In the 2021 Cyber Security Risk Report, Aon said business costs associated with ransomware are expected to reach $20 billion in 2021. "Ransomware is no longer confined to the simple model of 'pay to decrypt,' and data may be extorted, breached, or even erased," the report said. "Business interruption is highly likely."

Regarding the apparent drop in ransomware attacks this year, Aon's new Cyber Insights for Insurers report suggests a connection between well-publicized cyber attacks and attack frequency—for a time. The decline in the number of attacks is likely a function of attackers tending to "go dark" in January, May, and June, following major attacks, Aon says.

"The ransomware patterns this year suggest an inverse relationship between ransomware frequency and severity—or at least, between frequency and notoriety," the Aon report says. "Most ransomware attacks are financially motivated, and a high-profile attack in the headlines may cause threat actors to sink below the radar—for a time. After the January drop, attack levels began rising again and by April exceeded their December 2020 levels."

The rise in ransomware attacks has led governments worldwide to make defending against the threat a priority, according to Aon, and they're recognizing it as a national security issue.

Aon notes that in the United States, the White House announced the creation of a ransomware task force shortly after the Kaseya attack. The task force is charged with disrupting ransomware purveyors, offering rewards to bring gang members to justice, and developing partnerships with other governments and public sector entities, Aon notes.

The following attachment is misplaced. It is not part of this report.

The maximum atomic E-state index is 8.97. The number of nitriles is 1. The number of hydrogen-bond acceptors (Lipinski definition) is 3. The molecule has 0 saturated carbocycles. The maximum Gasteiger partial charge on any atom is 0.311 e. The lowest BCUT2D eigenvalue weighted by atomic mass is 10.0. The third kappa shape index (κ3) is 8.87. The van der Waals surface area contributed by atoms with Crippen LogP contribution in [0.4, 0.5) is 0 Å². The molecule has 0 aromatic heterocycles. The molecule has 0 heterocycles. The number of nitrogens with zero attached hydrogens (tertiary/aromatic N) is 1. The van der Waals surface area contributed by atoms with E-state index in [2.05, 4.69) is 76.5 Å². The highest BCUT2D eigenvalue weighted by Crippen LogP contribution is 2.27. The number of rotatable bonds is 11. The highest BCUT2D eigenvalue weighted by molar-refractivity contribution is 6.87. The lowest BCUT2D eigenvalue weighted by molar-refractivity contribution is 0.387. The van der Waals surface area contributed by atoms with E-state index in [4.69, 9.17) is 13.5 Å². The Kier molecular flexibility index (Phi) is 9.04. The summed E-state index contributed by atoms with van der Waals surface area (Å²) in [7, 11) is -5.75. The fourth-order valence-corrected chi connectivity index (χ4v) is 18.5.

The US government also launched a new website intended to help organizations defend against the rise in ransomware attacks by providing a central location for ransomware resources and alerts.

A statement from the US Cybersecurity and Infrastructure Security Agency (CISA) said that StopRansomware.gov is a whole-of-government approach to help organizations better understand the ransomware threat, mitigate their risks, and, in the event of an attack, know what steps to take.

The StopRansomware.gov website is an interagency resource that provides guidance on ransomware protection, detection, and response on a single website. The site includes ransomware alerts, reports, and resources from CISA, the Federal Bureau of Investigation, and other federal partners.

Separately, some US lawmakers are pushing for a requirement that ransom payments be disclosed to the government, according to the Aon report. Others have suggested that paying the ransoms should be banned.

"While it is unlikely that paying ransoms will be prohibited by US law, it is apparent that Congress and US security and law enforcement services continue to grapple with the best way to thwart and disrupt ransomware actors," the Aon report says.

"Whether governments can cooperate enough to turn the tide—particularly with governments known for tolerating cyber-criminal syndicates within their borders—is another question," the Aon report says.

September 01, 2021